This means that there are 23 values in the bin [-8,-6], 22 in [-6,-4], 22 in [-4,2], 17 in [-2,0], 26 in [0,2], 15 in [2,4], 20 in [4,6], and 33 in [6,8]. You
can also check that adding all these values plus the outliers, 14 and 8, show
above, you will get the total number of elements in the sample, namely, 200.
Fitting data to a function y = f(x)
The program 3. Fit data.., available as option number 3 in the STAT menu,
can be used to fit linear, logarithmic, exponential, and power functions to
Page 16-4
data sets (x,y), stored in columns of the ΣDAT matrix. For this application,
you need to have at least two columns in your ΣDAT variable.
For example, to fit a linear relationship to the data shown in the table below:
x
0
1
2
3
4
5
y
0.5
2.3
3.6
6.7
7.2
11
•
First, enter the two columns of data into variable ΣDAT by using the matrix
writer, and function STOΣ.
•
To access the program
•
‚Ù˜˜
3. Fit data.., use the following keystrokes:
The input form will show the current ΣDAT,
already loaded. If needed, change your set up screen to the following
parameters for a linear fitting:
@@@[email protected]@@
To obtain the data fitting press @@[email protected]@.
The output from this program,
shown below for our particular data set, consists of the following three
lines in RPN mode:
3: '0.195238095238 + 2.00857242857*X'
2: Correlation: 0.983781424465
1: Covariance: 7.03
Page 16-5
Level 3 shows the form of the equation. Level 2 shows the sample correlation
coefficient, and level 1 shows the covariance of x-y. For definitions of these
parameters see Chapter 18 in the User’s Guide.
For additional information on the data-fit feature of the calculator see Chapter
18 in the User’s Guide.
Obtaining additional summary statistics
The application 4. Summary stats.. in the STAT menu can be useful in some
˜‚Ù
calculations for sample statistics. To get started, press
move to the fourth option using the down-arrow key
The resulting input form contains the following fields:
DAT:
X-Col, Y-Col:
once more,
, and press @@@[email protected]@@.
the matrix containing the data of interest.
these options apply only when you have more than two
columns in the matrix ΣDAT. By default, the x column is
column 1, and the y column is column 2. If you have only
one column, then the only setting that makes sense is to have
X-Col: 1.
summary statistics that you can choose as results of this
program by checking the appropriate field using [ CHK]
when that field is selected.
Σ
_ΣX _ ΣY…:
Many of these summary statistics are used to calculate statistics of two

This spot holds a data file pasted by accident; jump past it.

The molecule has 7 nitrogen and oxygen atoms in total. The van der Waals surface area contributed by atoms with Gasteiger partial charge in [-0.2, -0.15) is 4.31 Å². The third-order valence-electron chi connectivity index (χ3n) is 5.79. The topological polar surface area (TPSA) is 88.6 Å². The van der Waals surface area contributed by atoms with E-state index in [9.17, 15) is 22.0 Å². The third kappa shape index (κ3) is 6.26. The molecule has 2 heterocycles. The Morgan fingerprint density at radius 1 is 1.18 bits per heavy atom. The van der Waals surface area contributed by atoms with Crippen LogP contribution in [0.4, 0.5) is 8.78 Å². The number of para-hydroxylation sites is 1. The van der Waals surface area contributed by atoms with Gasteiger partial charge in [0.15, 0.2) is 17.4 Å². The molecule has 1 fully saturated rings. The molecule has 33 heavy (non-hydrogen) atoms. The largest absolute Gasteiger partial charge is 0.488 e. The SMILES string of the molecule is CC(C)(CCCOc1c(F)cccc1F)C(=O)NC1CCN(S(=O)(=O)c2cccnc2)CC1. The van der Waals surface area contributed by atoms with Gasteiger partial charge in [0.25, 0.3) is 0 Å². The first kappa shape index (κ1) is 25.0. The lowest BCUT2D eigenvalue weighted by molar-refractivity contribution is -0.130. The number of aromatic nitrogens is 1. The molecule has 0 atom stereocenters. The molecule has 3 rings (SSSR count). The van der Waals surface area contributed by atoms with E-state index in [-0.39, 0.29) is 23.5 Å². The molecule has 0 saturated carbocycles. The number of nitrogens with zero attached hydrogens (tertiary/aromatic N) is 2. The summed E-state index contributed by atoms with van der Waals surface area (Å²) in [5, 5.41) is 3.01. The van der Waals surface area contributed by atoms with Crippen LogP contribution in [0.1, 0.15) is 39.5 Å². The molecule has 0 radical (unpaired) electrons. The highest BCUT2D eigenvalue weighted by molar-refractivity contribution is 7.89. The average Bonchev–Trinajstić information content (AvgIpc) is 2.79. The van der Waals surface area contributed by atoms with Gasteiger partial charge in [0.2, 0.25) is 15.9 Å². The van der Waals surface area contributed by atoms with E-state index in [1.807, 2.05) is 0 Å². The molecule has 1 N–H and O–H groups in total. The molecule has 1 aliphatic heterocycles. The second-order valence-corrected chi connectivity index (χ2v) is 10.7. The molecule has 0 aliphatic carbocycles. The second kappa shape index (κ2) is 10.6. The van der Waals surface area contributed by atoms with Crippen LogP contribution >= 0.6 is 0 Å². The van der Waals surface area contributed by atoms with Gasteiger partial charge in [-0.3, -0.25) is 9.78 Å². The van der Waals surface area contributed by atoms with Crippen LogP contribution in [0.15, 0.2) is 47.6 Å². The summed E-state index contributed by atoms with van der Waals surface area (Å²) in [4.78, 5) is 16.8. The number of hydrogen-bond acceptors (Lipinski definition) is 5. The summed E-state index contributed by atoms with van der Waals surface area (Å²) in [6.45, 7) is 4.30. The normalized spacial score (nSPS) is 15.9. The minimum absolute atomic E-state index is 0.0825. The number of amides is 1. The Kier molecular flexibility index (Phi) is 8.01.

variables (x,y) that may be related by a function y = f(x). Therefore, this
program can be thought off as a companion to program 3. Fit data..
As an example, for the x-y data currently in ΣDAT, obtain all the summary
statistics.
‚Ù˜˜˜
•
To access the summary stats… option, use:
•
Select the column numbers corresponding to the x- and y-data, i.e., X-Col:
1, and Y-Col: 2.
•
Using the
@
[email protected]
@@@[email protected]@@
key select all the options for outputs, i.e., _ΣX, _ΣY, etc.
Page 16-6
•
Press
@@@[email protected]@@
to obtain the following results:
Confidence intervals
The application 6. Conf Interval can be accessed by using
@@@[email protected]@@. The application offers the following options:
‚Ù—
These options are to be interpreted as follows:
1. Z-INT: 1 µ.: Single sample confidence interval for the population mean,
µ, with known population variance, or for large samples with unknown
population variance.
2. Z-INT: µ1−µ2.: Confidence interval for the difference of the population
means, µ1- µ2, with either known population variances, or for large
samples with unknown population variances.
3. Z-INT: 1 p.: Single sample confidence interval for the proportion, p, for
large samples with unknown population variance.
Page 16-7
4. Z-INT: p1− p2.: Confidence interval for the difference of two proportions,
p1-p2, for large samples with unknown population variances.
5. T-INT: 1 µ.: Single sample confidence interval for the population mean,
µ, for small samples with unknown population variance.
6. T-INT: µ1−µ2.: Confidence interval for the difference of the population
means, µ1- µ2, for small samples with unknown population variances.
Example 1 – Determine the centered confidence interval for the mean of a
population if a sample of 60 elements indicate that the mean value of the
sample is x = 23.2, and its standard deviation is s = 5.2. Use α = 0.05.
The confidence level is C = 1-α = 0.95.
Select case 1 from the menu shown above by pressing @@@[email protected]@@. Enter the values
required in the input form as shown:
Press @HELP to obtain a screen explaining the meaning of the confidence
interval in terms of random numbers generated by a calculator. To scroll
down the resulting screen use the down-arrow key
. Press @@@[email protected]@@ when
done with the help screen. This will return you to the screen shown above.
˜
To calculate the confidence interval, press @@@[email protected]@@.
calculator is:
The result shown in the
Press @GRAPH to see a graphical display of the confidence interval information:
Page 16-8
The graph shows the standard normal distribution pdf (probability density
function), the location of the critical points ±zα/2, the mean value (23.2) and
the corresponding interval limits (21.88424 and 24.51576). Press @TEXT to
return to the previous results screen, and/or press @@@[email protected]@@ to exit the confidence
interval environment. The results will be listed in the calculator’s display.
Additional examples of confidence interval calculations are presented in
Chapter 18 in the calculator’s User’s Guide.
Hypothesis testing
A hypothesis is a declaration made about a population (for instance, with
respect to its mean). Acceptance of the hypothesis is based on a statistical